Indeed, it is hard to find a box to fit Nostalghia’s music into. A large part of this is due to the unique way Ciscandra sings. She attributes her vocal style to the different cultural backgrounds she grew up around, from her Persian-German mother’s family to her Jamaican stepfather. She points to hearing Farsi as she grew up as a big influence, calling it “one of the most beautiful languages. It sounds like a song when you’re speaking.” This multicultural upbringing is one of the reasons why she refuses to limit herself to one singing style. She has to allow her voice to ‘morph’, she says, because she has “so many people and so much energy living in my body…to say that I have to sing one certain way would be so injuring to me.” She ascribes this to having many generations of pain in her heritage.

Beyond her upbringing, Ciscandra feels more inspired by ideas like seclusion and Stockholm syndrome than other music. “I got introduced to music by other people. I don’t listen to a lot of music [because] I love it so much that I could just get lost in listening to it if I listen to it on my own.” She comes up with songs from images, words, and people watching. Sometimes, she says, “I will be in complete silence and something will come to me.”

Onstage, Ciscandra also pulls from her past, this time from her experience as a dancer. This is not to say she does choreographed dance moves. In fact, she stays vehemently away from anything so rigid. “I break some walls … on stage I’m anything but rigid. I free myself completely… half the time I’m on the ground… [on stage] I have no sense of self. That, to me is a dance but a dance of life.” This may cause her some bruises, but she does not seem to mind.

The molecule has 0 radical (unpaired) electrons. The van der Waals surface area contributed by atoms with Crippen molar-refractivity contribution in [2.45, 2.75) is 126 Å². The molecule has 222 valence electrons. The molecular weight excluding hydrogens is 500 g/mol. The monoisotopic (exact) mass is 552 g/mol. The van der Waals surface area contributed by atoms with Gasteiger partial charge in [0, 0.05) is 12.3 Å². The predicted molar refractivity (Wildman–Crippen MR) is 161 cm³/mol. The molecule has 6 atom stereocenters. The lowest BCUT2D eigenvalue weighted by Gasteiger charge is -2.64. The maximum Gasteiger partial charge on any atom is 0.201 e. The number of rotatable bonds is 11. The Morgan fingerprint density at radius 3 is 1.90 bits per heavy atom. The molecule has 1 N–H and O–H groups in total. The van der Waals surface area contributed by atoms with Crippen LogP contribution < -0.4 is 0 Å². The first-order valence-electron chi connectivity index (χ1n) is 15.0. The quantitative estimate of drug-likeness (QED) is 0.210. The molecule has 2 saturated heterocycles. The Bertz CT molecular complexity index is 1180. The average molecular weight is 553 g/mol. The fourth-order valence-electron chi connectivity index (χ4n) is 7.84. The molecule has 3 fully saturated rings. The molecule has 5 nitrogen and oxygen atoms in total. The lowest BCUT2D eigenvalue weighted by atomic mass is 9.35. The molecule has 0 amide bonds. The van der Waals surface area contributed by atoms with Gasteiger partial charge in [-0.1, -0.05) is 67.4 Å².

Beyond music and dance, Ciscandra also deals in visual mediums. When Nostalghia played smaller venues she would think up ways to decorate the stage. Now the band is moving up in the world and opening on larger stages for bigger bands, she cannot really do that anymore. However, that is not to say someday she will not incorporate set design back into her performances. For now though, she has dialed it down to just making her own clothes. “I always made own clothes. I can’t find anything I like, especially now. It seems so limited and I often don’t have patience for really digging in thrift stores.” To remedy this she works with Widow Clothing, designing clothes and having the company make them for her.

Speaking of opening for bigger bands, Nostalghia has just come back from touring with 30 Seconds To Mars and will be opening for bands like Green Day and HIM during the Soundwave Festival in Australia. Ciscandra confesses to being “much less nervous in big venues than in small ones … in small [places] you can see their faces and it’s much more nerve-wracking because their eyeballs are practically down your throat.” Despite this, audiences small and large have proven to be quite receptive to Nostalghia and their music. So it looks like more and more big audiences could be coming their way.

Nostalghia will be in touring in Australia from Feb. 22nd to March 3rd. Stateside, their new album Chrysalis will be released April 8th.

Watch Nostalghia’s official video Cool of Chaos below.